They also don’t want a couple of tweets mentioning them ahead of the event or a speech in their honor during the event where you name-drop them maybe 10 times. 

If that’s all you’re bringing to the table, or if that’s all you’re presumed to be bringing, then you can’t expect fruitful outcomes.

The sponsor won’t vehemently agree to work with you if you have one meeting. They won’t throw boatloads of cash your way. You won’t even get in-kind sponsorship. It just isn’t going to happen.

Now, I know, in situations like these, it’s easy to chalk it up to that one prospect not being interested. If you keep reaching out to other prospects though, you will get a similar response from all of them.

You’ll also end up with a lot of wasted time that you cannot reclaim. 

Some companies that have very outdated definitions of what constitute sponsorship might be interested in working together, but those opportunities will be few and far between.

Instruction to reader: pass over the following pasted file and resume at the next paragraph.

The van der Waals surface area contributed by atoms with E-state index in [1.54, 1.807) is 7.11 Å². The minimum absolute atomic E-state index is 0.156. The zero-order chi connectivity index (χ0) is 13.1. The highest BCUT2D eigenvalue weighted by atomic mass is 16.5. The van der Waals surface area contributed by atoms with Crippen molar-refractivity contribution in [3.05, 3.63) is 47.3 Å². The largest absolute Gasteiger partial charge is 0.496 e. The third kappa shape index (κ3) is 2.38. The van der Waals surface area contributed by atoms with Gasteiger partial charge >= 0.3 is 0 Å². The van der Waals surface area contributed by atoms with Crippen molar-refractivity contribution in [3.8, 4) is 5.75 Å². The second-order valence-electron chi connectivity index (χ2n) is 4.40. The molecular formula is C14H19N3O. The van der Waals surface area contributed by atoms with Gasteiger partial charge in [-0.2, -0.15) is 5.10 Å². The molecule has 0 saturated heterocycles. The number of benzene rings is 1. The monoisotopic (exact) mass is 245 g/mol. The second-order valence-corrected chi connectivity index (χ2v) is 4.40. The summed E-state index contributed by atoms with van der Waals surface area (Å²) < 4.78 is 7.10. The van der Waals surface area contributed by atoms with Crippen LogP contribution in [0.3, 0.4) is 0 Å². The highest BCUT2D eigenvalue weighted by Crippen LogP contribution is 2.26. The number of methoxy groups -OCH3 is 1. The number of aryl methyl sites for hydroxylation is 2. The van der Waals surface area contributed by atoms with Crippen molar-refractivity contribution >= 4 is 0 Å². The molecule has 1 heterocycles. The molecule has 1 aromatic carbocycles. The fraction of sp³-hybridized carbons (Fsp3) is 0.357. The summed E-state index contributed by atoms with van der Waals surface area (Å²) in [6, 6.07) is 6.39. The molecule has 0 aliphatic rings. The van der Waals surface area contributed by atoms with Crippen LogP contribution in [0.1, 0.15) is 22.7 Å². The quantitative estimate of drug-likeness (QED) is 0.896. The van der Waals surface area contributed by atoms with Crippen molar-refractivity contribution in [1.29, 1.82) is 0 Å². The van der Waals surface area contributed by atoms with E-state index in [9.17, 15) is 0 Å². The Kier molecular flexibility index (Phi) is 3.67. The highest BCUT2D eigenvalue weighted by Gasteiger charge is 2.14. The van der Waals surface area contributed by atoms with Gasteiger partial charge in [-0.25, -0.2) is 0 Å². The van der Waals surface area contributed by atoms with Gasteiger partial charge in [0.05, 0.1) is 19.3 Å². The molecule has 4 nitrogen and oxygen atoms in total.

When sponsorship works out in spite of what you’re doing and not because of it, it can establish bad habits that become harder to shake later. It’s almost better to get rejected, as you can change your tactics faster. 

New call-to-action

What to Do When Your Sponsor Says “We Don’t Do Sponsorship”

I know it’s frustrating to hear prospect after prospect tell you that they don’t do sponsorship. You’re getting nowhere fast with your sponsorship program. Meanwhile, if you have an event coming up, the clock is tick, tick, ticking away.

So what do you do in the face of this kind of response? Here’s what I recommend. 

Evaluate Your Offer

The first thing you have to do when you hear the dreaded reply of “we don’t do sponsorship” is look at what you’re offering the prospect.

If your assets resemble any of the assets that I discussed in the section prior, then it’s no wonder you hear this response from prospects so often. Without any changes, you’ll continue to hear the same thing.

Logos are not a valuable asset. I’m not saying to exclude them entirely from your sponsorship package. They do have their place, but it’s a very, very small place.